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A study was undertaken to determine the feasibility of renovating and upgrading an original condition window to the extent that its thermal performance would be equivalent to a window using replacement sash or window inserts. The study was funded by the State of Vermont Division for Historic Preservation based on a grant received from the National Center for Preservation Technology and Training of the U.S. National Park Service.

Thermal losses associated with a window are the result of infiltrative and non-infiltrative losses. Infiltrative thermal losses are a result of air infiltrating through and around a window whereas non-infiltrative thermal losses are due to conduction, convection and radiation through the materials of the window. Infiltrative thermal loss rates were based on fan pressurization data for total window and extraneous air leakage rates from 151 field-tested windows containing of 64 original condition windows and 87 windows of varying upgrade types. Sash leakage characteristics for baseline typical, tight, and loose windows were assumed from the averaged original window data. The percentage of exterior air contained in the extraneous air volume was estimated during the test procedure based on temperature differences in the test zone during fan pressurization and added to the sash leakage for a total window leakage rate representative of the heating season. The Lawrence Berkeley Laboratory correlation model was used to convert leakage data to natural infiltration rates during the Vermont heating season. Non-infiltrative thermal losses were modeled using WINDOW 4.1, a fenestration computer simulation program.

Annual energy costs based on the combined infiltrative and non-infiltrative thermal loss rates for each upgrade category were estimated. A sensitivity analysis of the cost estimation method resulted in a variability of +/- 25%. Each upgrade type was compared to the three assumed baseline windows to estimate annual energy savings in 1996 dollars. Also investigated were differing configurations of replacement storm windows and the effect double-glazing had on energy costs versus those associated with single-glazing.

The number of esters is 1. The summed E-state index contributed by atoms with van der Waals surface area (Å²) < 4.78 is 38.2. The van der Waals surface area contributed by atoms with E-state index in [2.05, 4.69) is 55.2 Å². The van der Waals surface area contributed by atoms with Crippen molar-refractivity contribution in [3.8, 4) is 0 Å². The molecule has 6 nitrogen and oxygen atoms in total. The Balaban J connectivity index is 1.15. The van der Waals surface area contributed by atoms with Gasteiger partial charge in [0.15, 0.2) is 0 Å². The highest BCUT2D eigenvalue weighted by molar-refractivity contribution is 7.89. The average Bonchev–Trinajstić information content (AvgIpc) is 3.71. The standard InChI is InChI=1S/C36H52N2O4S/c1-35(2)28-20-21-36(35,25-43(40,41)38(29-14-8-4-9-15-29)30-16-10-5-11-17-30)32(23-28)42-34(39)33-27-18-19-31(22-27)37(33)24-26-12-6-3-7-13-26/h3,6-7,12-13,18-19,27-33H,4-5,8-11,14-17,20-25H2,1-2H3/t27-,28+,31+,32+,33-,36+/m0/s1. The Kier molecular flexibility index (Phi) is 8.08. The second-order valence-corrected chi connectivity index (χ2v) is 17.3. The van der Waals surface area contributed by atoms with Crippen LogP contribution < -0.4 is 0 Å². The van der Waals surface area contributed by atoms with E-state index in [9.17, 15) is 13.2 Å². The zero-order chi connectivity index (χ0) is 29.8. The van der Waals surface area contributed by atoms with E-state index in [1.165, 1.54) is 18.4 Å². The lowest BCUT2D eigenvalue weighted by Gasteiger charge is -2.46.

Estimated annual savings per window due to renovations or upgrades ranged from zero to a high of $3.60 as compared to a typical baseline window. Annual savings compared to a tight window ranged from $0.05 to $2.10 per window while savings compared to a loose window ranged from $12.40 to $16.60 per window. Pay-back period for any upgrade as compared to any of the typical windows was measured in decades.

A systematic upgrade of an original sash window can potentially approach the thermal performance of an upgrade utilizing replacement sash although decisions should not be based solely on energy considerations due to the similarity in savings between upgrades. It was found that approximately 85% of energy costs associated with thermal losses through and around a window were due to non-infiltrative losses. While tightening a window to prevent air infiltration around the sash and jamb and through the rough opening would reduce annual energy costs associated with a window, a more efficient use of time and resources would be to reduce non-infiltrative losses by using double- or triple-glazing and/or low-emission glass.

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One Response to Testing the Energy Performance of Historic Windows in a Cold Climate (1997-16)

  1. Hi I run a company in the UK specialising in sash window restorations, I agree somewhat with your findings, we carry out rot repairs, double glazing and draught proofing of historic windows , the double glazing we use is specifically designed for sash windows as it has a very small butyl gasket and the cavity is filled with a mixture of Xenon and Krypton gas giving U-Values from 2.1 to 1.2 exceeding all building regulations by far and it is virtually invisible when fitted. But I have to be honest with my customers the greatest comfort is with draught proofing and double glazing but the best value for money in the long term is draught proofing and heavy drapes.
    We always advise customers to repair rather than renew as the old timber over here is far superior than any modern kiln dried timbers, the old window were always made from air dried pitched pine with a high resin content and tight grain, giving extremely high durability, we often repair windows that date back to 1660 with minimal rot where are you going to get a window like that now, on the other hand we regularly repair window less that 30 years old made of so called durable hard wood.

    It speaks for itself keep our heritage and repair not replace.




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